I often talk about how litigious a society we are, especially in the employment arena. As you read this, keep in mind that the definition of “litigious” is “controversial”. It doesn’t always apply to lawsuits in a court of law; it can apply to Human Rights and other Department of Labor cases, as well as internal investigations.
Employees continue to look at employers as resources with deep pockets and think they are entitled to a piece of that action, or at least entitled to be as publicly critical as they want regarding their co-workers and employers. Sadly, the latter part is especially true.
We all know how much employees use social media to share their views. Here is what is happening now, and this is the part I am NOT kidding about. Attorneys are using social media to seek out YOUR unhappy employees. No lie. They are combing social media sites like facebook, Glassdoor, and LinkedIn. They are looking for disgruntled employees who, individually or as a class action, might be willing to file a lawsuit against their employer.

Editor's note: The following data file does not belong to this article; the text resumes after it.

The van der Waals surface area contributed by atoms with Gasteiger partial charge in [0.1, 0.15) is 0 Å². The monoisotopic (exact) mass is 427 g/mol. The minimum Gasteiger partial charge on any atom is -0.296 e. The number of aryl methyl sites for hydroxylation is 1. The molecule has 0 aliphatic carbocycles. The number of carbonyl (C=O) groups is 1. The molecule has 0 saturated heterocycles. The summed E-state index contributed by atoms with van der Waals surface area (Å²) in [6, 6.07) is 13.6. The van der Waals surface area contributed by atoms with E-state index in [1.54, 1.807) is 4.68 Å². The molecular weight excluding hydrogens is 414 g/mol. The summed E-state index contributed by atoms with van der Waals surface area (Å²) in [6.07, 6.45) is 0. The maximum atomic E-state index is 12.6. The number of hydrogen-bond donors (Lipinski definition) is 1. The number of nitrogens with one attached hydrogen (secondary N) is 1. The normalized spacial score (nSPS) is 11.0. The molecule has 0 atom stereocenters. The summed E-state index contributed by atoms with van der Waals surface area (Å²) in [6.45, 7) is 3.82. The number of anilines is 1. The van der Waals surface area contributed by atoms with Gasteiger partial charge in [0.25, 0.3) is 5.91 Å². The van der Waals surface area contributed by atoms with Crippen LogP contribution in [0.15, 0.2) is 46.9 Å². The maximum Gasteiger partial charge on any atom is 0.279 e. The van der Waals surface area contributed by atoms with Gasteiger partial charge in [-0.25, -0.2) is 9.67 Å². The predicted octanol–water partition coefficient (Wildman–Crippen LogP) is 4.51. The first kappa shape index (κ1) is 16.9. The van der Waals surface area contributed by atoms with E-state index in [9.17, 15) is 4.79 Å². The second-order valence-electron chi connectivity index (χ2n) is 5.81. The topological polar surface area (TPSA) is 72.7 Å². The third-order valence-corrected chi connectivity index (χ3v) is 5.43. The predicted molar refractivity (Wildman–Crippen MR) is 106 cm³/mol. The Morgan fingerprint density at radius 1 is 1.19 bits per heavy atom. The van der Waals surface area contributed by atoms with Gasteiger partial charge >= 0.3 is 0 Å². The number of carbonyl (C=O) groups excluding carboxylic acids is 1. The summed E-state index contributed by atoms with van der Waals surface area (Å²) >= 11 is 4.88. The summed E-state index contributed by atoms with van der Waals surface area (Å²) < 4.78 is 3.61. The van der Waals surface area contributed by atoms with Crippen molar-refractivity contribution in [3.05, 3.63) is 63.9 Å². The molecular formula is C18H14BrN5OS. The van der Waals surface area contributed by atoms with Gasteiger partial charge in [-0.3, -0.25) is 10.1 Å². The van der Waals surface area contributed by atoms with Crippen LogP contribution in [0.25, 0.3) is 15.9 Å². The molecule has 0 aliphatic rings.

Turning disgruntled employees into happy employees is a project in itself and certainly can’t be covered in a simple article. However, here are a few things you can do to help fend off and defend employee allegations:
- Take social media postings seriously. Don’t discard them all together; remember; where there is smoke there could be fire. Investigate.
- Make sure you and your managers are aware of your obligations under federal and state law. Get training.
- When employees do come to you with complaints, investigate AND document.
- Start from the beginning, in new employee orientation, share your culture and expectations for behavior with your employees.
- Don’t let your managers get away with bullying and use the excuse “they don’t mean anything by it” or worse yet “that’s just the way they are”. Give them an attitude adjustment or show them the door. Bullying might not be illegal, but it often leads to harassment and harassment is illegal.
Remember the Department of Labor is making it easier for employees to get educated as to their rights and file complaints. If you doubt this, check this site out; it is just one of many like it:
Entities that you wouldn’t think are getting involved in your business are getting involved in your business. For example, we have the common misconception that the NLRB (National Labor Relations Board) applies just to unions; wrong. They get involved with everyone. If you are not offended by bad language, check this out. It might be from California, but the NLRB is federal, so affects businesses nationwide.
The bottom line is that we need to pay attention. To the law. To behaviors. To how we manage employees. To what our employees say. To what we do about it.